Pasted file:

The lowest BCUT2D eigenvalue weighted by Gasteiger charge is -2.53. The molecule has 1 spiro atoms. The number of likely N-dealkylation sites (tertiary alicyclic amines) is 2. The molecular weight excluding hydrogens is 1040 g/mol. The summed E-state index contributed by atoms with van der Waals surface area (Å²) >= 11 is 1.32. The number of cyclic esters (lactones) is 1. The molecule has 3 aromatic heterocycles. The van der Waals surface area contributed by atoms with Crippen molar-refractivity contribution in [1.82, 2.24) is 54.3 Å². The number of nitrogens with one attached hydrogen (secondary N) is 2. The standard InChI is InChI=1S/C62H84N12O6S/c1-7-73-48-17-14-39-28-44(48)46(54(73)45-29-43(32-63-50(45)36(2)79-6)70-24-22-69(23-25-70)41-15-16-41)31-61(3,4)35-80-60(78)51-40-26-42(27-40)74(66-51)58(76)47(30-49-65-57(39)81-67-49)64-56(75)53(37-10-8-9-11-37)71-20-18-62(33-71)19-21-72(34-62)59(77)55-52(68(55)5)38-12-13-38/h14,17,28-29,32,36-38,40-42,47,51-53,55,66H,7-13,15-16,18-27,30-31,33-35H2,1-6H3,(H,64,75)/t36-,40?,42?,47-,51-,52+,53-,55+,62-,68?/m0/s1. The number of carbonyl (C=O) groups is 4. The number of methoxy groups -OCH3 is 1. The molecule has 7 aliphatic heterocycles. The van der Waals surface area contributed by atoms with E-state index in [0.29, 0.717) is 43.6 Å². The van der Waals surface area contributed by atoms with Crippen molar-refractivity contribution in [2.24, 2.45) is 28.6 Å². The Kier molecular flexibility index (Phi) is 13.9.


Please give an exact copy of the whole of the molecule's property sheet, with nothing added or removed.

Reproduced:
The lowest BCUT2D eigenvalue weighted by Gasteiger charge is -2.53. The molecule has 1 spiro atoms. The number of likely N-dealkylation sites (tertiary alicyclic amines) is 2. The molecular weight excluding hydrogens is 1040 g/mol. The summed E-state index contributed by atoms with van der Waals surface area (Å²) >= 11 is 1.32. The number of cyclic esters (lactones) is 1. The molecule has 3 aromatic heterocycles. The van der Waals surface area contributed by atoms with Crippen molar-refractivity contribution in [1.82, 2.24) is 54.3 Å². The number of nitrogens with one attached hydrogen (secondary N) is 2. The standard InChI is InChI=1S/C62H84N12O6S/c1-7-73-48-17-14-39-28-44(48)46(54(73)45-29-43(32-63-50(45)36(2)79-6)70-24-22-69(23-25-70)41-15-16-41)31-61(3,4)35-80-60(78)51-40-26-42(27-40)74(66-51)58(76)47(30-49-65-57(39)81-67-49)64-56(75)53(37-10-8-9-11-37)71-20-18-62(33-71)19-21-72(34-62)59(77)55-52(68(55)5)38-12-13-38/h14,17,28-29,32,36-38,40-42,47,51-53,55,66H,7-13,15-16,18-27,30-31,33-35H2,1-6H3,(H,64,75)/t36-,40?,42?,47-,51-,52+,53-,55+,62-,68?/m0/s1. The number of carbonyl (C=O) groups is 4. The number of methoxy groups -OCH3 is 1. The molecule has 7 aliphatic heterocycles. The van der Waals surface area contributed by atoms with E-state index in [0.29, 0.717) is 43.6 Å². The van der Waals surface area contributed by atoms with Crippen molar-refractivity contribution in [2.24, 2.45) is 28.6 Å². The Kier molecular flexibility index (Phi) is 13.9.